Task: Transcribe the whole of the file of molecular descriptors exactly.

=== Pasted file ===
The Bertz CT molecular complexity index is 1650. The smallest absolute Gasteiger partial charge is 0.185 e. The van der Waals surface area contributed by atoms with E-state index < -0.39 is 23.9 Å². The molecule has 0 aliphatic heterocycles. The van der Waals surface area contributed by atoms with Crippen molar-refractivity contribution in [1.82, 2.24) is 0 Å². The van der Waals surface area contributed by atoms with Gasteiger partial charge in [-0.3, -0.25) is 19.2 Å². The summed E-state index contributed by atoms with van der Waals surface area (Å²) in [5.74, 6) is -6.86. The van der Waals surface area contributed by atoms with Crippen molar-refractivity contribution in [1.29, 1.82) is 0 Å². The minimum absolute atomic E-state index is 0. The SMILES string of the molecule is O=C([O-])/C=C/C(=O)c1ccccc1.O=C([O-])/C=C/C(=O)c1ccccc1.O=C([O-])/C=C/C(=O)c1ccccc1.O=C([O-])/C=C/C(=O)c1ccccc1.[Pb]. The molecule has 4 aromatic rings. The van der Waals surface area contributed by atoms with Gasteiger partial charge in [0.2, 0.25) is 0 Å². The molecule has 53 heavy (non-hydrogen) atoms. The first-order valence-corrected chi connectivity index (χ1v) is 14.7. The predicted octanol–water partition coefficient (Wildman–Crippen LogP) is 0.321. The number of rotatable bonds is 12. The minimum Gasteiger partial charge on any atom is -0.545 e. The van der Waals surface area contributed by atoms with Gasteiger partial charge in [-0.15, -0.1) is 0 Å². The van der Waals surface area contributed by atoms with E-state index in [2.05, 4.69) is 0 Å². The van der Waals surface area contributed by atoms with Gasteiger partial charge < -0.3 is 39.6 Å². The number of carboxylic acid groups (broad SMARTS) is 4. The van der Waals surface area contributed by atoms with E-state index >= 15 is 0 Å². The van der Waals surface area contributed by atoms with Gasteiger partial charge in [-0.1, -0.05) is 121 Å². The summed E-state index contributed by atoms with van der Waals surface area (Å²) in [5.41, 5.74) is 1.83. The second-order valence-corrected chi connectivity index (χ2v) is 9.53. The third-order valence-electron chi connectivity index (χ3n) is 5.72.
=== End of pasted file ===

The Bertz CT molecular complexity index is 1650. The smallest absolute Gasteiger partial charge is 0.185 e. The van der Waals surface area contributed by atoms with E-state index < -0.39 is 23.9 Å². The molecule has 0 aliphatic heterocycles. The van der Waals surface area contributed by atoms with Crippen molar-refractivity contribution in [1.82, 2.24) is 0 Å². The van der Waals surface area contributed by atoms with Gasteiger partial charge in [-0.3, -0.25) is 19.2 Å². The summed E-state index contributed by atoms with van der Waals surface area (Å²) in [5.74, 6) is -6.86. The van der Waals surface area contributed by atoms with Crippen molar-refractivity contribution in [1.29, 1.82) is 0 Å². The minimum absolute atomic E-state index is 0. The SMILES string of the molecule is O=C([O-])/C=C/C(=O)c1ccccc1.O=C([O-])/C=C/C(=O)c1ccccc1.O=C([O-])/C=C/C(=O)c1ccccc1.O=C([O-])/C=C/C(=O)c1ccccc1.[Pb]. The molecule has 4 aromatic rings. The van der Waals surface area contributed by atoms with Gasteiger partial charge in [0.2, 0.25) is 0 Å². The molecule has 53 heavy (non-hydrogen) atoms. The first-order valence-corrected chi connectivity index (χ1v) is 14.7. The predicted octanol–water partition coefficient (Wildman–Crippen LogP) is 0.321. The number of rotatable bonds is 12. The minimum Gasteiger partial charge on any atom is -0.545 e. The van der Waals surface area contributed by atoms with Gasteiger partial charge in [-0.15, -0.1) is 0 Å². The van der Waals surface area contributed by atoms with E-state index in [2.05, 4.69) is 0 Å². The van der Waals surface area contributed by atoms with Gasteiger partial charge < -0.3 is 39.6 Å². The number of carboxylic acid groups (broad SMARTS) is 4. The van der Waals surface area contributed by atoms with E-state index >= 15 is 0 Å². The van der Waals surface area contributed by atoms with Gasteiger partial charge in [-0.1, -0.05) is 121 Å². The summed E-state index contributed by atoms with van der Waals surface area (Å²) in [5.41, 5.74) is 1.83. The second-order valence-corrected chi connectivity index (χ2v) is 9.53. The third-order valence-electron chi connectivity index (χ3n) is 5.72.